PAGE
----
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I have an array U of arrays D that vary in length. I need to be able to return all permutations of array indices that would select a different permutation consisting of 1 element from each set. I also require that this alorithm gets represented as an object that only remembers the last permutation, and returns the next permutation with a get_next method.

For instance, U = [array_of_size_n1, array_of_size_n2, array_of_size_n3] There would be n1*n2*n3 permutations, each 3 elements long.

Edit: the number of sets also varies.

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You are using the wrong terminology. The correct term for what you are asking for is Cartesian Product. en.wikipedia.org/wiki/Cartesian_product –  Stephen C Feb 3 '10 at 4:51
1  
@James - "the number of sets also varys in length" does not make sense. The "number of sets" is a number. It does not have a length. –  Stephen C Feb 3 '10 at 4:53
    
Thank you sir. I thought a term for this probably existed, but kinda hard to search for it if all you have to go on is the phenomenon that it describes. –  James Feb 4 '10 at 9:27

4 Answers 4

up vote 1 down vote accepted

If you're using python, this is part of the standard library: itertools.product. But assuming you're not, here's a pseudocode version.

// Create an initialised array of indexes.
int[] index0(arrays) {
    // We require all arrays to be non-empty.
    for a in arrays {
        assert len(a) != 0;
    }
    return new int[len(arrays)];
}

// Increment the indices. Returns false when the indices wrap round to the start.
bool next_index(indices, arrays) {
    for (i = len(indices) - 1; i >= 0; --i) {
        indices[i] += 1
        if indices[i] < len(arrays[i]) {
            return true;
        }
        indices[i] = 0;
    }
    return false;
}

You can use it like this (assuming none of your arrays are empty). This example prints out every combination of elements from the arrays.

indices = index0(arrays); 
{
    for (i = 0; i < len(arrays); ++i) {
        print arrays[i][indices[i]];
    }
    print
} while next_index(indices);
share|improve this answer

You could just keep a counter for your individual position in each array. In your get_next method increase the counter for one and mod it by the length of the array. Then you just increase the next counter every time the previous one rolls over to 0;

if (pos3 == array_of_size_n3 -1)
{
   if (pos2 == size_of_array_2 -1)
   {
       pos1 = (pos1 + 1) % size_of_array_1

   }
   pos2 = (pos2 + 1) % size_of_array_2
}
pos3 = (pos3 + 1) % size_of_array_3

print array1[pos1], array2[pos2], array3[pos3]

EDIT: In the case the number of arrays varies, hold your position variables in an array. Actually that would probably be better anyway. That way you can refer to the pos variable in the same way you refer to the array itself.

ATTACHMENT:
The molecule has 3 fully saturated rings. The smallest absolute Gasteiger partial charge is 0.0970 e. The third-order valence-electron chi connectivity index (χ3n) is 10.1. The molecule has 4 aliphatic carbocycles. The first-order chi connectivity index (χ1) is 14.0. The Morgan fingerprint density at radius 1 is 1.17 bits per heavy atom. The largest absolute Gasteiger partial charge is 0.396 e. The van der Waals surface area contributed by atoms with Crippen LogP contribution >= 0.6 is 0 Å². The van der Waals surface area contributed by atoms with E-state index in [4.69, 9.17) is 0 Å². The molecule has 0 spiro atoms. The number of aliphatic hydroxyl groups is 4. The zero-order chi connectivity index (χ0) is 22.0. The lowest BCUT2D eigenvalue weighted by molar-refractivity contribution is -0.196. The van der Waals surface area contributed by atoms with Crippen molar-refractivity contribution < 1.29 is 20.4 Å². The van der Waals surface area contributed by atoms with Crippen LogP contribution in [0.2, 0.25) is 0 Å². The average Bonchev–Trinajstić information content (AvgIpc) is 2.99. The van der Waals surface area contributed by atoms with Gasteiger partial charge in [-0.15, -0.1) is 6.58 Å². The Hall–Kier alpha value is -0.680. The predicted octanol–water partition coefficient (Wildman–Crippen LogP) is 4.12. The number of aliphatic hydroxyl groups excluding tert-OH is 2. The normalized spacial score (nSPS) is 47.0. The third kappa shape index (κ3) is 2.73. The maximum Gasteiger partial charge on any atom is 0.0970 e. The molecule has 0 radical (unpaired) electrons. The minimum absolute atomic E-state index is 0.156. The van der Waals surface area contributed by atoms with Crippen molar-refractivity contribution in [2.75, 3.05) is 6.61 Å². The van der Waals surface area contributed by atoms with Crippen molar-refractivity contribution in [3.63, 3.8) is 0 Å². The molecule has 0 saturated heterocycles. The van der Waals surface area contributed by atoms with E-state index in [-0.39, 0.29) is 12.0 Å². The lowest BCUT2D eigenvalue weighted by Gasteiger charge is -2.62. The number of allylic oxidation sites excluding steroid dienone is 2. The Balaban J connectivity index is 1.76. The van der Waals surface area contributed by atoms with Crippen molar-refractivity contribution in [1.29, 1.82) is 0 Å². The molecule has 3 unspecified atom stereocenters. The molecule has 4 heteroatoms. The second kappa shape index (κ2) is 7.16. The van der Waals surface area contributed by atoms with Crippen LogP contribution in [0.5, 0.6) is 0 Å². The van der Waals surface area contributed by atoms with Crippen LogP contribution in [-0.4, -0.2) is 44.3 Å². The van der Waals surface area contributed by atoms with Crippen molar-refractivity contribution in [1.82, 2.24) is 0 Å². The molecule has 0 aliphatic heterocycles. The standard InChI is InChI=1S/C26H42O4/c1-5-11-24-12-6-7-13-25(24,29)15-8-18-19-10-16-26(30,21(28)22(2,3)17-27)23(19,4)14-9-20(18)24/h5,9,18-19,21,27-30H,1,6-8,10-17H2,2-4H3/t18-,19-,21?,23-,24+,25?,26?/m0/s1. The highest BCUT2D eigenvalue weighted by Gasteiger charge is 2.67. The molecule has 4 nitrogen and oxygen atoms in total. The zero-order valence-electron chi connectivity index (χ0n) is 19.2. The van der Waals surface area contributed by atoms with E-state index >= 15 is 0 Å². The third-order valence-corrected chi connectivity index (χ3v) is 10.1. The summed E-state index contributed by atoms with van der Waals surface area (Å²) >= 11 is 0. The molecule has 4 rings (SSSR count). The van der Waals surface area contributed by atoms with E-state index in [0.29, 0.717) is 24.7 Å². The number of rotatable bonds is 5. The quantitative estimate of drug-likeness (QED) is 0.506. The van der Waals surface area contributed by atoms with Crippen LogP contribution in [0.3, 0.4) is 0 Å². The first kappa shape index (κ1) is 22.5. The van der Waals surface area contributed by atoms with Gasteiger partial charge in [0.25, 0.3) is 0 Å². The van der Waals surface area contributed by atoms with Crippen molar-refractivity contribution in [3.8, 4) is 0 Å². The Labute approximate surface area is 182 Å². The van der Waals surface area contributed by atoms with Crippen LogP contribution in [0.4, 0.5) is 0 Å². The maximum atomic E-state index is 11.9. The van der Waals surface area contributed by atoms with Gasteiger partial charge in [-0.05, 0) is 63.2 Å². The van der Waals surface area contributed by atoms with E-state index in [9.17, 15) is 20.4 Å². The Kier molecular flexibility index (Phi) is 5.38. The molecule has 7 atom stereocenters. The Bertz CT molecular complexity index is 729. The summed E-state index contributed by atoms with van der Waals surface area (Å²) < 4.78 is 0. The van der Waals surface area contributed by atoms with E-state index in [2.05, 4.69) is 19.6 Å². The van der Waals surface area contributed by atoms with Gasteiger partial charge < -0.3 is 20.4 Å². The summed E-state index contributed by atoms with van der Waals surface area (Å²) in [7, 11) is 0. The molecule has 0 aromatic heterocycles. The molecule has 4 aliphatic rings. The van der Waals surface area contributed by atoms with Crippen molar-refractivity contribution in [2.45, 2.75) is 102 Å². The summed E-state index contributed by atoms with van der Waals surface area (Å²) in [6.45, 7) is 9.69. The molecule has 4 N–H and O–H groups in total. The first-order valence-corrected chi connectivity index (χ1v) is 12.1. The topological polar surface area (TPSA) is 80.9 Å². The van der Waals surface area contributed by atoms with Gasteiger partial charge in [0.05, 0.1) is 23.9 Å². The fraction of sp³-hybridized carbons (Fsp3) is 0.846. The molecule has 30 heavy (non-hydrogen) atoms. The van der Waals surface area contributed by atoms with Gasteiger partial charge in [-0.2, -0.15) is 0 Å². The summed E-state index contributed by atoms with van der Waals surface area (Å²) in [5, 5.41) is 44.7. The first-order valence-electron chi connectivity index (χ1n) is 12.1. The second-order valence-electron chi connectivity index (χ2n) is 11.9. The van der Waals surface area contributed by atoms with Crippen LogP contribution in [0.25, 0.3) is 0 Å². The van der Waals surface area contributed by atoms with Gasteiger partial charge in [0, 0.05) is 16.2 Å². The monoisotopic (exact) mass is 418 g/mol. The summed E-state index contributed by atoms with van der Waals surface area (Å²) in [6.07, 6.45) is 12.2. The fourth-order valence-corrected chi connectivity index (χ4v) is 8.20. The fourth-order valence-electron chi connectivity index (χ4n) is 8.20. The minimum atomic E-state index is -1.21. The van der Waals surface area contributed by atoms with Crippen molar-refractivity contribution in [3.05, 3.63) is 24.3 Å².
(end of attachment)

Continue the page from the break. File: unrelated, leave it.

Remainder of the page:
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nice and concise! I rank it better than mine. –  San Jacinto Feb 3 '10 at 3:08

To tack on to what Anon said, you don't just loop over them. You maintain state in your class so that you know what your last index was for each array. The logic is the same, but you don't run in a continuous loop. The pseudo-code logic would be:

get_next()
{
  oldn3 = this.n3;
  oldn2 = this.n2;
  oldn1 = this.n1;

  if(this.n3 == this.a3.Count)
     this.n3 = 0;
  else
     this.n3++;

  if(oldn3 > this.n3)
    if(this.n2 == this.a2.Count)
      this.n2 = 0;
    else
      this.n2++;

  if(oldn2 > this.n2)
    if(this.n1 == this.a1.Count)
      this.n1 = 0;
    else
      this.n1++;

  if(oldn1 > this.n1)
    return NO_MORE_PERMS;

  return [n1,n2,n3];  
}

getCurrent()
{
  return [n1,n2,n3];
}
share|improve this answer
    
to make this work for arrays of arbitrary length, store your n1, n2, n3, etc in an array. This array is indexed such that index i is the current element for the set i; Also, be mindful of your bounds-checking. on a 0-based system, what i have above would not work. –  San Jacinto Feb 3 '10 at 3:02

So ... what about this isn't straightforward?

You want an iterator. You want it to iterate over the last array. When it gets to the end of that array, increment its current position in the second-last array and go back to the start of the last array.

psuedocode using C#s yield return syntax:

foreach n1 in a1
    foreach n2 in a2
        foreach n3 in a3
            yield return (n1, n2, n3)

EDIT: If the number of sets varies, you could use some form of recursion:

function next(list)
    firstArray = list.first
    iterator = iterator(list.rest)
    if !iterator
        foreach i in firstArray
            yield return i
    else
        foreach i in firstArray
            while (iterator.hasNext)
                yield return (i, iterator.next)

Consider the behaviour when a list of length 1 is passed in, then consider the behaviour for a list of length 2, and satisfy yourself that it does in fact work.

share|improve this answer
    
Oops, I forgot to mention that there are a variable number of sets –  James Feb 3 '10 at 2:56
    
@James somewhere along the line, you're going to have to do a little legwork for yourself. Although Anon didn't address the fact that there are variable number of sets, this is something you should be able to figure out on your own since others are giving the rest to you. –  San Jacinto Feb 3 '10 at 3:05
    
Though to be fair, implementing a variable number of sets based on a solution with nested loops is often nontrivial. –  Anon. Feb 3 '10 at 3:08

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